condition Pelvic pain is a challenging condition that can be due to many possible causes. p

Pelvic pain is a challenging condition that can be due to many possible causes.

Pelvic Pain

What is pelvic pain?

Pelvic pain is a common problem in people assigned female at birth. The cause is often not clear. It can have many causes. In some cases, no disease can be found. Pelvic pain can be either acute or chronic. Acute means the pain is sudden and severe. Chronic means the pain either comes and goes or lasts for months or longer. Pelvic pain that lasts longer than 6 months and doesn't improve with treatment is known as chronic pelvic pain. Pelvic pain may start in genital or other organs in and around the pelvis. In some cases, it may be psychological. This can make pain feel worse or cause pain when no physical problem is found.

What causes pelvic pain?

Pelvic pain can have many causes, such as:

  • Inflammation or irritation of nerves caused by injury, fibrosis, pressure, or peritonitis

  • Muscle cramps

  • A pregnancy that happens outside the uterus (ectopic pregnancy)

  • Pelvic inflammatory disease (PID), an infection of the reproductive organs

  • Twisted or ruptured ovarian cyst

  • Miscarriage or threatened miscarriage

  • Urinary tract infection

  • Appendicitis

  • Ruptured fallopian tube

Some of the conditions that can lead to chronic pelvic pain may include:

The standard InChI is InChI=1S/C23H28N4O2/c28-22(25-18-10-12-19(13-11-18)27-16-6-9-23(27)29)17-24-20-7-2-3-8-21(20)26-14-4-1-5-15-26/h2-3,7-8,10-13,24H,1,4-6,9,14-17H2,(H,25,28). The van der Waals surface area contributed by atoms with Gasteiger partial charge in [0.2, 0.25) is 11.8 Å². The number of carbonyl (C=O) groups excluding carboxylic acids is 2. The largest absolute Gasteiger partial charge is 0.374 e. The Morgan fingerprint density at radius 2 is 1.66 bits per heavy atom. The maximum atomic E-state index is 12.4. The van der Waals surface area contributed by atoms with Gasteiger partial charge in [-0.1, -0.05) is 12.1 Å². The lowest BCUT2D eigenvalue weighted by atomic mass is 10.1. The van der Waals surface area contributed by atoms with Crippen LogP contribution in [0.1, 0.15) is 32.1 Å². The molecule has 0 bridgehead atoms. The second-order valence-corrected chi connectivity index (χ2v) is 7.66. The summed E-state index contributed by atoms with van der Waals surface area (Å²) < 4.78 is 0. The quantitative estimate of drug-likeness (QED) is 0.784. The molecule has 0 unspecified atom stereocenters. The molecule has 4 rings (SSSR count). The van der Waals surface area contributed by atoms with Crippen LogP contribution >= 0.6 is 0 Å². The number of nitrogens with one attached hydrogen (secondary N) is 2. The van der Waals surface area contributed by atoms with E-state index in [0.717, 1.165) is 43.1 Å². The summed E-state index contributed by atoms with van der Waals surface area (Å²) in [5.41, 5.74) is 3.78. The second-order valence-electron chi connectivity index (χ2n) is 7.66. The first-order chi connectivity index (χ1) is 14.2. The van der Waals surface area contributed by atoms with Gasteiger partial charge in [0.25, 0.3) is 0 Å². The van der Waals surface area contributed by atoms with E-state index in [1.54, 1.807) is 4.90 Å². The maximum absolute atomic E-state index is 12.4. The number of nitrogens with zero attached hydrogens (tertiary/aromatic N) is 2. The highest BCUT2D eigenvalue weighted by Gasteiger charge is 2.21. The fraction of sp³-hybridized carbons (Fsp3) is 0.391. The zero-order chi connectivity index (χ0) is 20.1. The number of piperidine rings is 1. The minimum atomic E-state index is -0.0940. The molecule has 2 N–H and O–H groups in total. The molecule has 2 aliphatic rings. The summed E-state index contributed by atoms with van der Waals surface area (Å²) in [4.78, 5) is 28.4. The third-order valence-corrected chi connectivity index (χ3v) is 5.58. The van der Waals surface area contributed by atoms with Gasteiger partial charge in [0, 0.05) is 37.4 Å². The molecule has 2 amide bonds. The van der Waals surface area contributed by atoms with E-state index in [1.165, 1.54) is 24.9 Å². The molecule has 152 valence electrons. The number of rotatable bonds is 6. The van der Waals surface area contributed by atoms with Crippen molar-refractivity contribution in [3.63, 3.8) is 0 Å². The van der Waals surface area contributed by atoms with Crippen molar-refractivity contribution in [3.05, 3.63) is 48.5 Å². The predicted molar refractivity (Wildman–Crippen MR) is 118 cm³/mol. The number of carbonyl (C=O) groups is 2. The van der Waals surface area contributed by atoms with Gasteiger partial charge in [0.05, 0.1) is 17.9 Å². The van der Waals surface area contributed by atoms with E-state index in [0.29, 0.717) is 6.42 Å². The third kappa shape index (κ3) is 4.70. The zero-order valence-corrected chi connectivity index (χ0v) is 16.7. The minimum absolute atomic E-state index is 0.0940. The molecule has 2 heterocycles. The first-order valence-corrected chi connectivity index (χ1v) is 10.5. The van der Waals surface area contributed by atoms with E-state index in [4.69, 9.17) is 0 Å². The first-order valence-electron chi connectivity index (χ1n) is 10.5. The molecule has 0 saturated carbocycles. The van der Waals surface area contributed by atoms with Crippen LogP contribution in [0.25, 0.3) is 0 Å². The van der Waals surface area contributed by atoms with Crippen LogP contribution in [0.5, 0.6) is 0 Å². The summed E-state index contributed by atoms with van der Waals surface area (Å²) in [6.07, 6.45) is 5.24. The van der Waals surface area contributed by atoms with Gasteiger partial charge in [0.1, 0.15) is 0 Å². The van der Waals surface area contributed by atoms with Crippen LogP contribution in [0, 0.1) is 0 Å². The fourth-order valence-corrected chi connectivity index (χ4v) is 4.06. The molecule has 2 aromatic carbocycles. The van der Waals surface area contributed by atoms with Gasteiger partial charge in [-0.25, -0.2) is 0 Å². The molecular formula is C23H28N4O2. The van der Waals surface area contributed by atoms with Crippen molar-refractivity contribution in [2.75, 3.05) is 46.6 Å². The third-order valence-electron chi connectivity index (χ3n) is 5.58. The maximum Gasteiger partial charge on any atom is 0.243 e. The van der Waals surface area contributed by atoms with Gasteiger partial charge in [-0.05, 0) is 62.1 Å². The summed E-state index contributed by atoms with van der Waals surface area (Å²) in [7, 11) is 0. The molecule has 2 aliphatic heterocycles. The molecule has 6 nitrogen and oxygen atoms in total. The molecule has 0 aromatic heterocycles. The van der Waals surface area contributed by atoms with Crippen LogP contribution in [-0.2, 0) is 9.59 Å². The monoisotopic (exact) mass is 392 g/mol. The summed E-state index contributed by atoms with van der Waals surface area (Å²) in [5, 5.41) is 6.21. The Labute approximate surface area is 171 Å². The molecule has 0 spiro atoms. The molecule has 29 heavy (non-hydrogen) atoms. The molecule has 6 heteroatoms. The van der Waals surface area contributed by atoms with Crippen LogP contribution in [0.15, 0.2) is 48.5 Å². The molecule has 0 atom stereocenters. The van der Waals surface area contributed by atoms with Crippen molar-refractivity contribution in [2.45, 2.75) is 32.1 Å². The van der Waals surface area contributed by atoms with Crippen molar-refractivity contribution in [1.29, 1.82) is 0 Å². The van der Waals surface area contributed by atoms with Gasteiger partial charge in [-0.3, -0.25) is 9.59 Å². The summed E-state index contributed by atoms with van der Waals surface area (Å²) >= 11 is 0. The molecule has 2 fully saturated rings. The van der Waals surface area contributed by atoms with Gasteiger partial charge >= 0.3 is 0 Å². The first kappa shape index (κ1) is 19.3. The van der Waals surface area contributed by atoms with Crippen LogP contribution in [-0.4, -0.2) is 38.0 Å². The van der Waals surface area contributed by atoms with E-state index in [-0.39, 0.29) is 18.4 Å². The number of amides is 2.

• Menstrual cramps

  • Endometriosis

  • Uterine fibroids (growths on or in the uterine wall)

  • Scar tissue between the organs in the pelvic cavity

  • Endometrial polyps

  • Cancers of the reproductive tract

  • Other problems in the digestive, urinary, or nervous systems

  • Myofascial pain

What are the symptoms of pelvic pain?

These are examples of the different types of pelvic pain most commonly described, and their possible cause or origin. Always talk with your healthcare provider for a diagnosis.

Type of pain

Possible cause

Local pain

May be from an inflammation


May be caused by a spasm in the intestine, ureter, or appendix

Sudden start of pain

May be caused by a short-term lack of blood supply because of a problem with blood flow

Slowly developing pain

May be from inflammation of the appendix or blockage in the intestines

Pain of the entire abdomen (belly)

May be a buildup of blood, pus, or stool in the bowels

Pain made worse by movement or during exam

May be from irritation in the lining of the abdomen

How is pelvic pain diagnosed?

Tests will be done to find the cause of the pelvic pain. Your healthcare provider may ask you questions about the pain, such as:

  • When and where does the pain happen?

  • How long does the pain last?

  • Is the pain related to your menstrual cycle, urination, or sexual activity?

  • What does the pain feel like? For example, is it sharp or dull?

  • What was happening when the pain started?

  • How suddenly did the pain start?

Tell your healthcare provider all you can about the timing of the pain and other symptoms related to eating, sleeping, sexual activity, and movement. This can help with a diagnosis.

The healthcare provider will give you a physical and pelvic exam. You may have tests, such as:

  • Blood tests

  • Pregnancy test

  • Urinalysis

  • Culture of cells from the cervix

You may also have tests, such as:

  • Ultrasound. This test uses high-frequency sound waves to create an image of organs.